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Culture & Religion

Why We Act Against Our Own Best Interest

We often find ourselves working against our own best wishes, but why? It’s not merely a matter of procrastination and willpower, say psychologists, but of taking our emotional temperature.

What’s the Latest Development?

Psychologists from Harvard, Stanford and Duke have written two new books that go beyond notions of willpower and procrastination to examine the nuts of bolts of why humans act against their own best interest. Scheduled for release in March, the books add evidence to the notion that humans do not act as rationally as economists once supposed we did. Instead, we are given to irrational tendencies like the phenomenon known as confirmation bias in which the confidence we have in our own opinion causes us to gather research that confirms our point of view (at the exclusion of others which may be more correct).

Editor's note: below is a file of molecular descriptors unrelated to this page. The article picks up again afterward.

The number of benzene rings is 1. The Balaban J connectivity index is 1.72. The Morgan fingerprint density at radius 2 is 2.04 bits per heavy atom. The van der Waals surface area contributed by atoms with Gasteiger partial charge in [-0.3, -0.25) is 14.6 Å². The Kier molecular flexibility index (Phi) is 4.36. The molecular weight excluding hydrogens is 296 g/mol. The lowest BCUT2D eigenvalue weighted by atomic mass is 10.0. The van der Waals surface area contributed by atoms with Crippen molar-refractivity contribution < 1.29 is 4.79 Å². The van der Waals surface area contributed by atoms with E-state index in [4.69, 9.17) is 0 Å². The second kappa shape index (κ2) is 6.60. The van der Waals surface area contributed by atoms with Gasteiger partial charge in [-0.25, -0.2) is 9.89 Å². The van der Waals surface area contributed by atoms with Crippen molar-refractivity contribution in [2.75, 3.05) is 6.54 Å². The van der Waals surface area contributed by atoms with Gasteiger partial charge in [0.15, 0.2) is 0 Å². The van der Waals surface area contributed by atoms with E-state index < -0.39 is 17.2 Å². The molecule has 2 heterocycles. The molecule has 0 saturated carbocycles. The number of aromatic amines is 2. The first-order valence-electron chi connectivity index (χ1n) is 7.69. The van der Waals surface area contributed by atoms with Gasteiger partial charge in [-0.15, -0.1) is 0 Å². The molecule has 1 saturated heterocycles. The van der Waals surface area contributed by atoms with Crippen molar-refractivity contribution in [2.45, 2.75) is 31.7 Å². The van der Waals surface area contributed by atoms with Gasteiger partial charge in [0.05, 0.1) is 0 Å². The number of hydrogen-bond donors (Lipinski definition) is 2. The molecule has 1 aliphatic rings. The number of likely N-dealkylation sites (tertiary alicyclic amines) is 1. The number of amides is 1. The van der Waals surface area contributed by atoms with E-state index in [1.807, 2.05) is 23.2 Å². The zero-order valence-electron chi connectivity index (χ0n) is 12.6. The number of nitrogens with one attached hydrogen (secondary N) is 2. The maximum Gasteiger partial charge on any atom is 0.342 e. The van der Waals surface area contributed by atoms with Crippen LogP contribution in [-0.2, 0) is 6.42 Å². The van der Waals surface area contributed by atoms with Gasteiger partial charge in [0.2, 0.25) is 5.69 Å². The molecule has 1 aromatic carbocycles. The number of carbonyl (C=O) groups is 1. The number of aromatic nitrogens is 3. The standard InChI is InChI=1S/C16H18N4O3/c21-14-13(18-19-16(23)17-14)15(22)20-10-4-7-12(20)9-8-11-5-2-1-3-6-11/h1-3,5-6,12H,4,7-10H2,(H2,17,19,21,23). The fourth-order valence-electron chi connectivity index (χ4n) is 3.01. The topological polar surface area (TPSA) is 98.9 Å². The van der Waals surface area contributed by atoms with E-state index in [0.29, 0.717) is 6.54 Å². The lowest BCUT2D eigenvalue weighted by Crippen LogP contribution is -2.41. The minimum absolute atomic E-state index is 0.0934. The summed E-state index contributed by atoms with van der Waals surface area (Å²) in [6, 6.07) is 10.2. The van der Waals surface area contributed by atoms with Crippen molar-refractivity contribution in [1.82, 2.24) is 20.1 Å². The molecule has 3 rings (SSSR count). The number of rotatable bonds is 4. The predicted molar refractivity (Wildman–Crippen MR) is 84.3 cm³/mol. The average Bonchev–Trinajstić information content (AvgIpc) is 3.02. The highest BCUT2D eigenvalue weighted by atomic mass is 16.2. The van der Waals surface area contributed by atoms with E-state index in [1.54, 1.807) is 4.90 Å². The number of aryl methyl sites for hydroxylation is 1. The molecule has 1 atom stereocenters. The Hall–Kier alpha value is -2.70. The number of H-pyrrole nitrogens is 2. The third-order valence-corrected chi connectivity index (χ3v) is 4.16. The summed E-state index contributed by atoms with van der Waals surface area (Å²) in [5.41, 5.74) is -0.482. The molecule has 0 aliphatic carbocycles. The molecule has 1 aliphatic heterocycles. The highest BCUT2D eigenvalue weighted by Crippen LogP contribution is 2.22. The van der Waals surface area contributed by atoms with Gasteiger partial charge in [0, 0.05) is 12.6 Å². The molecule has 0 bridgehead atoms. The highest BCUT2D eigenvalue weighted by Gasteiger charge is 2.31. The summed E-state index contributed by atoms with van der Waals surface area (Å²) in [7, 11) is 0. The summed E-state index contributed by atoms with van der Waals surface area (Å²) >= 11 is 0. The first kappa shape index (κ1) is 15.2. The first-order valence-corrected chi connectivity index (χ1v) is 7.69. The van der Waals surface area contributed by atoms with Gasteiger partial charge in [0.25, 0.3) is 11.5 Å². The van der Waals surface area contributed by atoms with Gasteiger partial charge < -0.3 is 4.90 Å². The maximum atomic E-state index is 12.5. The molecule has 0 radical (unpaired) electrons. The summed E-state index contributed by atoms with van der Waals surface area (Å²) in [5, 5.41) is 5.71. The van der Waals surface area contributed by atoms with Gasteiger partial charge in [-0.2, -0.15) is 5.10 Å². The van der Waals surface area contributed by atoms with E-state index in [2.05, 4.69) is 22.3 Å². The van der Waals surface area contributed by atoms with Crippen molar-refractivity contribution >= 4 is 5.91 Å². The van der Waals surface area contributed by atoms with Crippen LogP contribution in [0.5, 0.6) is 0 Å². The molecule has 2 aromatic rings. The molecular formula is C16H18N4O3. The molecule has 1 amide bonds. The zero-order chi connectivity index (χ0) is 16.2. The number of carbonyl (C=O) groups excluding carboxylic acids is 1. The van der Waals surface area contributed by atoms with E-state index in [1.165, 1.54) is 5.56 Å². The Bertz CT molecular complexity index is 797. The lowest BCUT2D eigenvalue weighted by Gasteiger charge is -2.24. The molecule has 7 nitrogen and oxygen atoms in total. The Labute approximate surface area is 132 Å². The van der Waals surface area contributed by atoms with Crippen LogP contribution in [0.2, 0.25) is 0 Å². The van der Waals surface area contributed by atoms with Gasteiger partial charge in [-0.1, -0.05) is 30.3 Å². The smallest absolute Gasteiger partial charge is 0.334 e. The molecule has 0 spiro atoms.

What’s the Big Idea?

The narrow focus we have on our own emotions can also cause us problems. A bad temper caused by a traffic jam, for example, can carry over into a date or business meeting, and our failure to recognize the source of negative emotions can lead us to pin them on others. In essence, humans are overconfident, emotional and irrational. But given our shortsightedness, how should we begin fixing our mental miscues? “Being aware when we make decisions that our own feelings, our relationships to others and outside powers all have an impact is a good start.”

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Read it at The New York Times


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